I launched this site in 2008 to blog about my work and interests. I did this actively until 2018. The focus of my blog during these 10 years necessarily evolved as my own work and interests evolved. While this often combined numerous disciplines, the common threads included social good, social impact, emerging technologies, humanitarian action, decentralization, and social justice.
Between 2016 and 2022, I blogged extensively at WeRobotics, an international organization that I co-founded and led. Prior to iRevolutions, I wrote this blog focused on crisis early warning and response. I’ve published well over 1,000 blog posts over the years, and may eventually return to blogging.
In the meantime, I’ve kept the original “About” text below as a personal record of how and why I started iRevolutions.
Original Text Below
iRevolutions has received over 2 million hits and has been cited by the New York Times, Washington Post, CNN, BBC, UK Guardian, Times and Forbes Magazines, The Economist, Wall Street Journal, Mashable, Wired, Slate, Tech Crunch, Fast Company, National Geographic, Nature, New Scientist and others.
The iRevolutions banner above is from the sketch produced by Jacques-Louis David in 1789. The drawing depicts “The Tennis Court Oath” which was a pivotal event during the French Revolution. The Oath signified the first time that French citizens formally stood in opposition to Louis XVI and inspired a wide variety of revolutionary activity in the months afterwards, ranging from protests to renewed calls for a written French constitution. Louis XVI would soon find the Crown increasingly unable to rest upon monarchical traditions of divine right. iRevolutions features short thought pieces on how innovation and technology are revolutionizing the power of the individual through radical self-sufficiency, self-determination, independence, survival and resilience.
What’s with the hat(s)? I began wearing said hats several years back for fun. When I stopped wearing them, colleagues and friends began to complain, saying it was the easiest way to spot me at conferences and meetings. So I went back to wearing them. They have since become my “signature” & “brand”.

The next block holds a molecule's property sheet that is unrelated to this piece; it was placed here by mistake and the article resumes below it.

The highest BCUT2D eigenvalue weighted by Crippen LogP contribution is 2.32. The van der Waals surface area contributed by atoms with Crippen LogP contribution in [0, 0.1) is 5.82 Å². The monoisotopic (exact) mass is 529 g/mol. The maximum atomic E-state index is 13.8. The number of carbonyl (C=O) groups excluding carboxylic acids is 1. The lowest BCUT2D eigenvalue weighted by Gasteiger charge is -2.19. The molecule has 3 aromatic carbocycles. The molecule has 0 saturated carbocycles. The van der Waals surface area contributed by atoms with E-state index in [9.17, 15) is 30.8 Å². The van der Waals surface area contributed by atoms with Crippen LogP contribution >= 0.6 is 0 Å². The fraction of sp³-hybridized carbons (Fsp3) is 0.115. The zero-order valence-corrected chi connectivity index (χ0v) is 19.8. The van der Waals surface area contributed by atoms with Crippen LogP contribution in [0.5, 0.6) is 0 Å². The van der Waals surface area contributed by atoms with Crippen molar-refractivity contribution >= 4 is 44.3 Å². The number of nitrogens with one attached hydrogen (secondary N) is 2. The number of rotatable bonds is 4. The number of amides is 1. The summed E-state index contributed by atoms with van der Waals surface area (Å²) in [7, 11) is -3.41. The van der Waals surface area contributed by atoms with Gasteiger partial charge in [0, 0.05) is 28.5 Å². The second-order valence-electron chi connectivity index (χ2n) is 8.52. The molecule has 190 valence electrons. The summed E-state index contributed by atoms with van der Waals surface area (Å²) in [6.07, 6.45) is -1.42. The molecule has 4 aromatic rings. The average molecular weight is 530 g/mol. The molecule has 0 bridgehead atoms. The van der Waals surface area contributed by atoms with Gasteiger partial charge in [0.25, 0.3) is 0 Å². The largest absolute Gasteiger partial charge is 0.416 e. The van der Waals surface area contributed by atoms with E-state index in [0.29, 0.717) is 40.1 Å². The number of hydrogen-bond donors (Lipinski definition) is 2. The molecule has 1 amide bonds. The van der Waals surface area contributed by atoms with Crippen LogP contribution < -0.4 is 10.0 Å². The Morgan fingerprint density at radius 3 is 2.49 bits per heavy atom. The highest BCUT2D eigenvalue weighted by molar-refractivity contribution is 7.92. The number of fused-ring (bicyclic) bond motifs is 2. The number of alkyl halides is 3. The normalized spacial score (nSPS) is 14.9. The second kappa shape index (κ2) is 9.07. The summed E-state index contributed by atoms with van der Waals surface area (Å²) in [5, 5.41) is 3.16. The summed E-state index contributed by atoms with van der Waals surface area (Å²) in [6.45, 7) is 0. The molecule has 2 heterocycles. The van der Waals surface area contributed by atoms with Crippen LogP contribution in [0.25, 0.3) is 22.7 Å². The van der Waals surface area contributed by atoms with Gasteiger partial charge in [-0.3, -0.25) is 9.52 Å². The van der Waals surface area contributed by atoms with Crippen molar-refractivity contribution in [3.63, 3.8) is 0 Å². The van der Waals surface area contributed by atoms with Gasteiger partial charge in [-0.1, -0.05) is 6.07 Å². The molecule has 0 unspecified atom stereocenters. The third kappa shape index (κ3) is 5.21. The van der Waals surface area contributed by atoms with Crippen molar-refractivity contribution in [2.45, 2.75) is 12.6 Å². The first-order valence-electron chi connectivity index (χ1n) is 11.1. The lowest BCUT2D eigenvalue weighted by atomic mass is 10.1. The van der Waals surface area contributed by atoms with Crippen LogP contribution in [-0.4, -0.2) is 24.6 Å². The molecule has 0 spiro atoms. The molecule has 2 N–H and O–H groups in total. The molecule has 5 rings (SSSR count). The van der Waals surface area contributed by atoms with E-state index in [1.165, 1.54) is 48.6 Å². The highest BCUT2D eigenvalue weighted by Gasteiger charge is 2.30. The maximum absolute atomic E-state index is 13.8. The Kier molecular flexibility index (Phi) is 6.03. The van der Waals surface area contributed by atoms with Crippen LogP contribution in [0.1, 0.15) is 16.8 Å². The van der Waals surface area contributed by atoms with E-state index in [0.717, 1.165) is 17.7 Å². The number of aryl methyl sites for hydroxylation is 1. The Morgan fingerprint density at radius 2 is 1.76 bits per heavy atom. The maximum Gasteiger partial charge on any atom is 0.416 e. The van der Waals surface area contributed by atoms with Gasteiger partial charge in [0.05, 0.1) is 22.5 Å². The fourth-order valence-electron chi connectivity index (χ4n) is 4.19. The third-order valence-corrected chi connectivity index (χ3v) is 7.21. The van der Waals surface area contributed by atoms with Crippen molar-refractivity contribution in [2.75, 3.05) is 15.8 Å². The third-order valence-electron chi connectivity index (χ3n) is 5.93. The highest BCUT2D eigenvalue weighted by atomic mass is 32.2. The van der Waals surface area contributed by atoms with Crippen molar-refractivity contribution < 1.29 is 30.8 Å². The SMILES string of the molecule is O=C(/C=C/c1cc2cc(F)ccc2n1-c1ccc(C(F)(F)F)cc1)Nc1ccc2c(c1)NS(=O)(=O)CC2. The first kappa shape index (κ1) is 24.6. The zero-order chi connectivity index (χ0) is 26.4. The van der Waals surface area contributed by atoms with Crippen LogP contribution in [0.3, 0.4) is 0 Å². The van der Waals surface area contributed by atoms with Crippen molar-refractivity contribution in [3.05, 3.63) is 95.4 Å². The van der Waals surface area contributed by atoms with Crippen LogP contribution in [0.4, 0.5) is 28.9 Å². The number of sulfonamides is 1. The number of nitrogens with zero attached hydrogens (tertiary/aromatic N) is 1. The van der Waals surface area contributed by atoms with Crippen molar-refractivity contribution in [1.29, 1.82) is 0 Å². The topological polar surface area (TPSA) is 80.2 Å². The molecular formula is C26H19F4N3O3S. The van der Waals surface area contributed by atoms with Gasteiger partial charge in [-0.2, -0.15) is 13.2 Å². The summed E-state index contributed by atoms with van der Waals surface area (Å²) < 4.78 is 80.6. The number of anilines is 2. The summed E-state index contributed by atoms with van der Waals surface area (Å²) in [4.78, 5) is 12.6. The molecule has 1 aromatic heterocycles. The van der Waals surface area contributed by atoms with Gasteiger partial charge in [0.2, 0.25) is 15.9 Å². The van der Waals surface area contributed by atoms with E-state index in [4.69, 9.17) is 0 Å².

Note: the views expressed here do not represent those of the organizations and institutions I work for and have worked for.
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Researching Ushaidi/Swift River’s capabilities for more localised applications here in the UK I just want to say that I am in awe of what you guys are doing with this technology. It’s a game changer, and suddenly it feels like the technology we have grown up with has true purpose. I intend to help if I can… I hope you hear this enough – thank you, and keep up the good work 🙂
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Hi Patrick. thanks for you site. I’m not the very best person to understand the majority of these technology anyway what i’ve been reading makes fell hope in the future.
I shall come over many times to read more about these issues. the only way I have to help is twitter and tell my friends about the blog.
I’m fascinated by what you are doing as the org I work for – Humanitarian Crisis Hub – also works with diasporas in Australia on humanitarian issues. We provide support to diasporas that take action on human rights/humanitarian protection issues on their countries of origin, where those countries are affected by armed or political conflict. We’re linked in with INGOs too and build links between humanitarian agencies and diaspora groups.
Do you have more info about your project that you can share?
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cool vid dude 🙂
lol, i owe you for that, dude!
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Mr. Meire ,
Please kindly forward a current email I can contact you with info on a developer experienced in agriculture and transportation in Ghana. I discussed with her Ushahidi and she is interested in IRobotics.
Russell Imrie Wa DC